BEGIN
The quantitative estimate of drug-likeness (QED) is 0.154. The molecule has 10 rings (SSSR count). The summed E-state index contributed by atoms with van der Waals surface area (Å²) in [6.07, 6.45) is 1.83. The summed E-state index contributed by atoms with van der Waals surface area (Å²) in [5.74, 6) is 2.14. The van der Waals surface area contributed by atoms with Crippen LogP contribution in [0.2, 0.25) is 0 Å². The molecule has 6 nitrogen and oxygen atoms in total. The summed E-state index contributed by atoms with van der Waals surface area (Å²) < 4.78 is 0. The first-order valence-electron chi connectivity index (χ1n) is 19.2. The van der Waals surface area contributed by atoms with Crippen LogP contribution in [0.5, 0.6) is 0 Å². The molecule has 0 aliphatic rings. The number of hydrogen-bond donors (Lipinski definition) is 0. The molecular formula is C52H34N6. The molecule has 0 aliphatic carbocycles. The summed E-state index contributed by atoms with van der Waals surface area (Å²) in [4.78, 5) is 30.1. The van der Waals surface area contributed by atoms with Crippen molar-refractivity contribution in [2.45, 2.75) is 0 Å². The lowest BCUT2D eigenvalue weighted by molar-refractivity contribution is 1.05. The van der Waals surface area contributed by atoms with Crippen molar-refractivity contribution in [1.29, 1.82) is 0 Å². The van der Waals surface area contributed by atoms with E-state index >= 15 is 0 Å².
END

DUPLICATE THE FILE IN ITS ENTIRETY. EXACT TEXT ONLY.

The quantitative estimate of drug-likeness (QED) is 0.154. The molecule has 10 rings (SSSR count). The summed E-state index contributed by atoms with van der Waals surface area (Å²) in [6.07, 6.45) is 1.83. The summed E-state index contributed by atoms with van der Waals surface area (Å²) in [5.74, 6) is 2.14. The van der Waals surface area contributed by atoms with Crippen LogP contribution in [0.2, 0.25) is 0 Å². The molecule has 6 nitrogen and oxygen atoms in total. The summed E-state index contributed by atoms with van der Waals surface area (Å²) < 4.78 is 0. The first-order valence-electron chi connectivity index (χ1n) is 19.2. The van der Waals surface area contributed by atoms with Crippen LogP contribution in [0.5, 0.6) is 0 Å². The molecule has 0 aliphatic rings. The number of hydrogen-bond donors (Lipinski definition) is 0. The molecular formula is C52H34N6. The molecule has 0 aliphatic carbocycles. The summed E-state index contributed by atoms with van der Waals surface area (Å²) in [4.78, 5) is 30.1. The van der Waals surface area contributed by atoms with Crippen molar-refractivity contribution in [2.45, 2.75) is 0 Å². The lowest BCUT2D eigenvalue weighted by molar-refractivity contribution is 1.05. The van der Waals surface area contributed by atoms with Crippen molar-refractivity contribution in [1.29, 1.82) is 0 Å². The van der Waals surface area contributed by atoms with E-state index >= 15 is 0 Å².